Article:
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Developing a Transition Pathway Education Support Programme for young people with Severe Mental Health Difficulties.
Start date: Sep 1, 2015, End date: Aug 31, 2017 PROJECT  FINISHED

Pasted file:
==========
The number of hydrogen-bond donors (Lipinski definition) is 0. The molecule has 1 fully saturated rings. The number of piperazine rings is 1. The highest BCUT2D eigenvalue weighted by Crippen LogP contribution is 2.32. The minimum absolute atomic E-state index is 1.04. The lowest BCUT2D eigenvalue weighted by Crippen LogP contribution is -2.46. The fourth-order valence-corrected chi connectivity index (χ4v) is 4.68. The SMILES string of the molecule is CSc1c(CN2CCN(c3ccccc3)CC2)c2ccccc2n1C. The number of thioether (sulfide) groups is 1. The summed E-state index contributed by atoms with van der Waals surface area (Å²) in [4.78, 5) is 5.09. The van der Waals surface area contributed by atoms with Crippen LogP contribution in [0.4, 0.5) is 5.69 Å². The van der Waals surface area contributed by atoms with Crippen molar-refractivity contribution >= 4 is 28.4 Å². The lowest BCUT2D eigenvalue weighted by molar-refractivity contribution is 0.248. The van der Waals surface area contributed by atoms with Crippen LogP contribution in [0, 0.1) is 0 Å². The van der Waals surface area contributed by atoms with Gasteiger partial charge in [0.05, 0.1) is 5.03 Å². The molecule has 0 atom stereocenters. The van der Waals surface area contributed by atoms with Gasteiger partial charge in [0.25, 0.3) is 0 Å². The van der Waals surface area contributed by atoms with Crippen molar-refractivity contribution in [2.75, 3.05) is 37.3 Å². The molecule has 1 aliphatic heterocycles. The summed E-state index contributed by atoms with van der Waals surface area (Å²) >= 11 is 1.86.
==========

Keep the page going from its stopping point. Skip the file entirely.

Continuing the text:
Serious mental illnesses are associated with reduced educational attainment (Kessler, Foster, Saunders, & Stang, 1995), in part due to their early age of onset and the gradual development of psychiatric disorders such as schizophrenia (Goulding, Chien, & Compton, 2010), which are often preceded by a decline in school performance (van Oel et al., 2002). The majority of young people with severe mental health disorders have experienced significant educational interruptions due to their illness. The onset of most psychiatric difficulties occurs between the ages of 12 and 24 (Kessler et al. 2005; Patel et al. 2007). This is a time when many young people are completing their education, making early career choices and establishing relationships (Patel et al. 2007). As teachers working with students who have severe mental health difficulties, we see firsthand the lack of educational supports available for our students. Many have been out of school for up to two years and feel they are unable to reintegrate. Linn Dara School in Dublin, Belfast Hospital School and Lycee Pierre Daguet, France, all face the same challenges while trying to address the educational needs of our students. Linn Dara School will coordinate and manage the project. Linn Dara School provides education to young people admitted to the Linn Dara Inpatient Unit and the Linn Dara Adolescent Day Programme in Dublin. Teachers work as members of the multidisciplinary teams. In late 2015, there will be 32 inpatient beds across three units and 18 day patient spaces in two further units which will be over 40% of national provision. Belfast Hospital School established a pilot project at the Westcourt Centre for young people with school based anxiety and mental health difficulties (TOPS Project). There have 26 young people on their roll. The purpose is to reintegrate young people back to school or further education. They work continuously with Specialist CAMHS teams of each enrolled student. Lycée Pierre Daguet in France has 105 students. Teachers work as part of a multidisciplinary team with mental health professionals. Students have severe mental health disorders and are aged between 15 and 22 years. The goal of the school is to maintain academic identity throughout the treatment of the mental illness. Helping them finding back a place in society and regaining confidence is their priority. All of our students require and deserve a specialised education programme to allow them to return to education while addressing their educational and medical needs. This does not exist for our students currently but it does exist internationally. Australia and New Zealand have specifically designed educational programmes for students who have severe mental health difficulties. While visiting and observing these already established programmes within the field of mental health education, each partner will work collaboratively to develop an individual educational programme suitable to meet the needs of our students which cannot be met in a mainstream setting. We will involve members of multidisciplinary teams, medical staff and other education staff in researching, exploring and examining the programmes already in place internationally. We will collaborate with this group as well as our students, parents, local schools and policy makers in shaping and devising our programmes. This results of this project will be disseminated through an international conference entitled 'The Educational Needs of Young People with Severe Mental Health Difficulties' where we will bring together key international stake holders in the field of education to discuss the issues surrounding the education of young people with severe mental health difficulties as well as the education programmes which have been developed by each of the partner. A project website will be developed and will outline the progress of the project as well as details about each educational programme. It is envisaged that this project will provide an opportunity for networking and support for staff working within the mental health sector through forums on the website as well as at the conference. The successful completion of this project and development of these educational programmes has the potential to change the lives of students who may have been forgotten in education previously. The project provides us with an opportunity to ensure policy dictates and provides for students with severe mental health difficulties.
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